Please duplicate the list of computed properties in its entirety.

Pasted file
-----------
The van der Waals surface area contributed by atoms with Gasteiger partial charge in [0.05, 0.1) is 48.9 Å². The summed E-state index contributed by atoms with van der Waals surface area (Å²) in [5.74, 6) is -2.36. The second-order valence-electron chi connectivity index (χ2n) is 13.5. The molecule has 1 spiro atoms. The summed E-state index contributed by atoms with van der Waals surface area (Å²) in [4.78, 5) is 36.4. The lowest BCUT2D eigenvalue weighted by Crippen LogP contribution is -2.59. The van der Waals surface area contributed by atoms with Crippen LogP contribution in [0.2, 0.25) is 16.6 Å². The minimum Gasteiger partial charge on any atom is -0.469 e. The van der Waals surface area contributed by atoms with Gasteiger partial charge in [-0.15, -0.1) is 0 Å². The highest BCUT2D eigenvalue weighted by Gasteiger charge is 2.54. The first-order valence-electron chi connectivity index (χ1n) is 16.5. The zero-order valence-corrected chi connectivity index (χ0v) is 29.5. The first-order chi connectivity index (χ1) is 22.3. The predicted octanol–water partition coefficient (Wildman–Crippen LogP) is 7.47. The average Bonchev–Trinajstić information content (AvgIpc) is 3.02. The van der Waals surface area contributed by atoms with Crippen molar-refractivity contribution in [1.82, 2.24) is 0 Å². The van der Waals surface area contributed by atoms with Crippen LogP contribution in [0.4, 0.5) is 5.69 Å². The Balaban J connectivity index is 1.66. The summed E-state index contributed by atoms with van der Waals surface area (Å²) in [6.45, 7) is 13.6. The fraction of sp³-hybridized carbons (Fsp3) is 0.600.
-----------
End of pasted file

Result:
The van der Waals surface area contributed by atoms with Gasteiger partial charge in [0.05, 0.1) is 48.9 Å². The summed E-state index contributed by atoms with van der Waals surface area (Å²) in [5.74, 6) is -2.36. The second-order valence-electron chi connectivity index (χ2n) is 13.5. The molecule has 1 spiro atoms. The summed E-state index contributed by atoms with van der Waals surface area (Å²) in [4.78, 5) is 36.4. The lowest BCUT2D eigenvalue weighted by Crippen LogP contribution is -2.59. The van der Waals surface area contributed by atoms with Crippen LogP contribution in [0.2, 0.25) is 16.6 Å². The minimum Gasteiger partial charge on any atom is -0.469 e. The van der Waals surface area contributed by atoms with Gasteiger partial charge in [-0.15, -0.1) is 0 Å². The highest BCUT2D eigenvalue weighted by Gasteiger charge is 2.54. The first-order valence-electron chi connectivity index (χ1n) is 16.5. The zero-order valence-corrected chi connectivity index (χ0v) is 29.5. The first-order chi connectivity index (χ1) is 22.3. The predicted octanol–water partition coefficient (Wildman–Crippen LogP) is 7.47. The average Bonchev–Trinajstić information content (AvgIpc) is 3.02. The van der Waals surface area contributed by atoms with Crippen molar-refractivity contribution in [1.82, 2.24) is 0 Å². The van der Waals surface area contributed by atoms with Crippen LogP contribution in [0.4, 0.5) is 5.69 Å². The Balaban J connectivity index is 1.66. The summed E-state index contributed by atoms with van der Waals surface area (Å²) in [6.45, 7) is 13.6. The fraction of sp³-hybridized carbons (Fsp3) is 0.600.